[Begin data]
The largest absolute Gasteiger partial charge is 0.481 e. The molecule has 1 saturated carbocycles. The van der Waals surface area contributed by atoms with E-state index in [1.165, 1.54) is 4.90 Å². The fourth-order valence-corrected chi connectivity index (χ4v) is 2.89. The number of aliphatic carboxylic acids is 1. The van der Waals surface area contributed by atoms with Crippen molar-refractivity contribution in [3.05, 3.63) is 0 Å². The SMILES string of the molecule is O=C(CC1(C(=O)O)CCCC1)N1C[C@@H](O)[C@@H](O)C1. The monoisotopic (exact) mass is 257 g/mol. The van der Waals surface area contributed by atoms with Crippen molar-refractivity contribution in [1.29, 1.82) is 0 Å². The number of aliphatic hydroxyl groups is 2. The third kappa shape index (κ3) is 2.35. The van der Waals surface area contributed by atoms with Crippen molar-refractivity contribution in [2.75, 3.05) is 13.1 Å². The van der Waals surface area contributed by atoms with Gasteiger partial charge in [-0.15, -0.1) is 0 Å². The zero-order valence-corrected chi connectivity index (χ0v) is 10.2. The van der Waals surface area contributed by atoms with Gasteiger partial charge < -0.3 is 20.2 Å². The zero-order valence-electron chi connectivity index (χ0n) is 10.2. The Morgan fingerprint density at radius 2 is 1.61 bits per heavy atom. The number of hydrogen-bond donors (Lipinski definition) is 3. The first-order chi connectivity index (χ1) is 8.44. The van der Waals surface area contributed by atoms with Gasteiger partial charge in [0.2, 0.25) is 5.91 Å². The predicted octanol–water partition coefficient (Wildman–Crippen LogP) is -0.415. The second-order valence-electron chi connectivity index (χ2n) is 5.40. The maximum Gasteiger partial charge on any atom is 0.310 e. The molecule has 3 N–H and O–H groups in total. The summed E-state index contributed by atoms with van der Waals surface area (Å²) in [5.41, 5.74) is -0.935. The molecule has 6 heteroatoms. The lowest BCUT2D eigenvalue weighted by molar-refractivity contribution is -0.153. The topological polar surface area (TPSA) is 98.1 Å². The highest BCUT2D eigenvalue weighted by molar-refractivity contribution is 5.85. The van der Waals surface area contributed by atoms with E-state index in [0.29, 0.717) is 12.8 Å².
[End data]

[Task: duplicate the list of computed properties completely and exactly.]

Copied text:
The largest absolute Gasteiger partial charge is 0.481 e. The molecule has 1 saturated carbocycles. The van der Waals surface area contributed by atoms with E-state index in [1.165, 1.54) is 4.90 Å². The fourth-order valence-corrected chi connectivity index (χ4v) is 2.89. The number of aliphatic carboxylic acids is 1. The van der Waals surface area contributed by atoms with Crippen molar-refractivity contribution in [3.05, 3.63) is 0 Å². The SMILES string of the molecule is O=C(CC1(C(=O)O)CCCC1)N1C[C@@H](O)[C@@H](O)C1. The monoisotopic (exact) mass is 257 g/mol. The van der Waals surface area contributed by atoms with Crippen molar-refractivity contribution in [1.29, 1.82) is 0 Å². The number of aliphatic hydroxyl groups is 2. The third kappa shape index (κ3) is 2.35. The van der Waals surface area contributed by atoms with Crippen molar-refractivity contribution in [2.75, 3.05) is 13.1 Å². The van der Waals surface area contributed by atoms with Gasteiger partial charge in [-0.15, -0.1) is 0 Å². The zero-order valence-corrected chi connectivity index (χ0v) is 10.2. The van der Waals surface area contributed by atoms with Gasteiger partial charge < -0.3 is 20.2 Å². The zero-order valence-electron chi connectivity index (χ0n) is 10.2. The Morgan fingerprint density at radius 2 is 1.61 bits per heavy atom. The number of hydrogen-bond donors (Lipinski definition) is 3. The first-order chi connectivity index (χ1) is 8.44. The van der Waals surface area contributed by atoms with Gasteiger partial charge in [0.2, 0.25) is 5.91 Å². The predicted octanol–water partition coefficient (Wildman–Crippen LogP) is -0.415. The second-order valence-electron chi connectivity index (χ2n) is 5.40. The maximum Gasteiger partial charge on any atom is 0.310 e. The molecule has 3 N–H and O–H groups in total. The summed E-state index contributed by atoms with van der Waals surface area (Å²) in [5.41, 5.74) is -0.935. The molecule has 6 heteroatoms. The lowest BCUT2D eigenvalue weighted by molar-refractivity contribution is -0.153. The topological polar surface area (TPSA) is 98.1 Å². The highest BCUT2D eigenvalue weighted by molar-refractivity contribution is 5.85. The van der Waals surface area contributed by atoms with E-state index in [0.29, 0.717) is 12.8 Å².